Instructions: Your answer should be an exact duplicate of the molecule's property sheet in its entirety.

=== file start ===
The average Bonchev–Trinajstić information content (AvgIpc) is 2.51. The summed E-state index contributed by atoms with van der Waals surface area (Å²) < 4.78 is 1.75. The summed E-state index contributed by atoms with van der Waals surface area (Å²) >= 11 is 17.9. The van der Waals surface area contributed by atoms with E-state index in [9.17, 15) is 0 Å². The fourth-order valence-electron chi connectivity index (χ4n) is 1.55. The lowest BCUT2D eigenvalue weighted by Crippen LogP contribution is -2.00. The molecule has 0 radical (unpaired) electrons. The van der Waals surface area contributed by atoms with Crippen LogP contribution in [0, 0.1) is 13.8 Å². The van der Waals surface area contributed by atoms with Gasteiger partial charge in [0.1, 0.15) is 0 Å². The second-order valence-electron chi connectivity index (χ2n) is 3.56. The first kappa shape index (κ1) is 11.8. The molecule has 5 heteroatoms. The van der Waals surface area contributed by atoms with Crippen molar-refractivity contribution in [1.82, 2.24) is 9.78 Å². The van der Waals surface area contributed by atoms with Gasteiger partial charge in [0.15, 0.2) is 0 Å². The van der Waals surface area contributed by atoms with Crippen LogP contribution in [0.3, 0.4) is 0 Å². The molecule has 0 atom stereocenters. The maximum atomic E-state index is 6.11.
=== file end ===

The average Bonchev–Trinajstić information content (AvgIpc) is 2.51. The summed E-state index contributed by atoms with van der Waals surface area (Å²) < 4.78 is 1.75. The summed E-state index contributed by atoms with van der Waals surface area (Å²) >= 11 is 17.9. The van der Waals surface area contributed by atoms with E-state index in [9.17, 15) is 0 Å². The fourth-order valence-electron chi connectivity index (χ4n) is 1.55. The lowest BCUT2D eigenvalue weighted by Crippen LogP contribution is -2.00. The molecule has 0 radical (unpaired) electrons. The van der Waals surface area contributed by atoms with Crippen LogP contribution in [0, 0.1) is 13.8 Å². The van der Waals surface area contributed by atoms with Gasteiger partial charge in [0.1, 0.15) is 0 Å². The second-order valence-electron chi connectivity index (χ2n) is 3.56. The first kappa shape index (κ1) is 11.8. The molecule has 5 heteroatoms. The van der Waals surface area contributed by atoms with Crippen molar-refractivity contribution in [1.82, 2.24) is 9.78 Å². The van der Waals surface area contributed by atoms with Gasteiger partial charge in [0.15, 0.2) is 0 Å². The van der Waals surface area contributed by atoms with Crippen LogP contribution in [0.3, 0.4) is 0 Å². The molecule has 0 atom stereocenters. The maximum atomic E-state index is 6.11.